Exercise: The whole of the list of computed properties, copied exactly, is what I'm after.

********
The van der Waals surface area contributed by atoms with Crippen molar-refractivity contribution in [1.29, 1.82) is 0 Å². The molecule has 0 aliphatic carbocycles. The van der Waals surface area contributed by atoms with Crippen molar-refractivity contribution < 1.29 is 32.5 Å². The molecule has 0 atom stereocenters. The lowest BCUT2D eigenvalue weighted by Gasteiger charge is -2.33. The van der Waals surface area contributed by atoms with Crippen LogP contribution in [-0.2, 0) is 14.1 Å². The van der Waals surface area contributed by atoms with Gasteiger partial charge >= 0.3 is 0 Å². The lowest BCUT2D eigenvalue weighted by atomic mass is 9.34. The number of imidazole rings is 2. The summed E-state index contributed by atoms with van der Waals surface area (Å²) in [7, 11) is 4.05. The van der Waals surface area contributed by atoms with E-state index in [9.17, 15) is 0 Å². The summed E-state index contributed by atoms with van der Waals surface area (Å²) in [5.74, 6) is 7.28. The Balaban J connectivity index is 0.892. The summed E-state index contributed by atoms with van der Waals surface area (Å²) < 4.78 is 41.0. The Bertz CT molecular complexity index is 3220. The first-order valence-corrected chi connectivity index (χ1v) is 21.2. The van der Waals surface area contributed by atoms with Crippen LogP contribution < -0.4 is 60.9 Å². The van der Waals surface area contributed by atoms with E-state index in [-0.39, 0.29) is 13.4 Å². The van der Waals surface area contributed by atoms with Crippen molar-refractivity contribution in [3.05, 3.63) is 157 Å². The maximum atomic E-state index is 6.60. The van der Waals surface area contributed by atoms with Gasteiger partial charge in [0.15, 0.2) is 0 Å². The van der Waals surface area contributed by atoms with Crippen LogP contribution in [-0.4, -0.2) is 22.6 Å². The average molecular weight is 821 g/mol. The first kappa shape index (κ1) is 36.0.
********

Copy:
The van der Waals surface area contributed by atoms with Crippen molar-refractivity contribution in [1.29, 1.82) is 0 Å². The molecule has 0 aliphatic carbocycles. The van der Waals surface area contributed by atoms with Crippen molar-refractivity contribution < 1.29 is 32.5 Å². The molecule has 0 atom stereocenters. The lowest BCUT2D eigenvalue weighted by Gasteiger charge is -2.33. The van der Waals surface area contributed by atoms with Crippen LogP contribution in [-0.2, 0) is 14.1 Å². The van der Waals surface area contributed by atoms with Gasteiger partial charge >= 0.3 is 0 Å². The lowest BCUT2D eigenvalue weighted by atomic mass is 9.34. The number of imidazole rings is 2. The summed E-state index contributed by atoms with van der Waals surface area (Å²) in [7, 11) is 4.05. The van der Waals surface area contributed by atoms with E-state index in [9.17, 15) is 0 Å². The summed E-state index contributed by atoms with van der Waals surface area (Å²) in [5.74, 6) is 7.28. The Balaban J connectivity index is 0.892. The summed E-state index contributed by atoms with van der Waals surface area (Å²) < 4.78 is 41.0. The Bertz CT molecular complexity index is 3220. The first-order valence-corrected chi connectivity index (χ1v) is 21.2. The van der Waals surface area contributed by atoms with Crippen LogP contribution < -0.4 is 60.9 Å². The van der Waals surface area contributed by atoms with E-state index in [-0.39, 0.29) is 13.4 Å². The van der Waals surface area contributed by atoms with Crippen molar-refractivity contribution in [3.05, 3.63) is 157 Å². The maximum atomic E-state index is 6.60. The van der Waals surface area contributed by atoms with Gasteiger partial charge in [0.15, 0.2) is 0 Å². The van der Waals surface area contributed by atoms with Crippen LogP contribution in [-0.4, -0.2) is 22.6 Å². The average molecular weight is 821 g/mol. The first kappa shape index (κ1) is 36.0.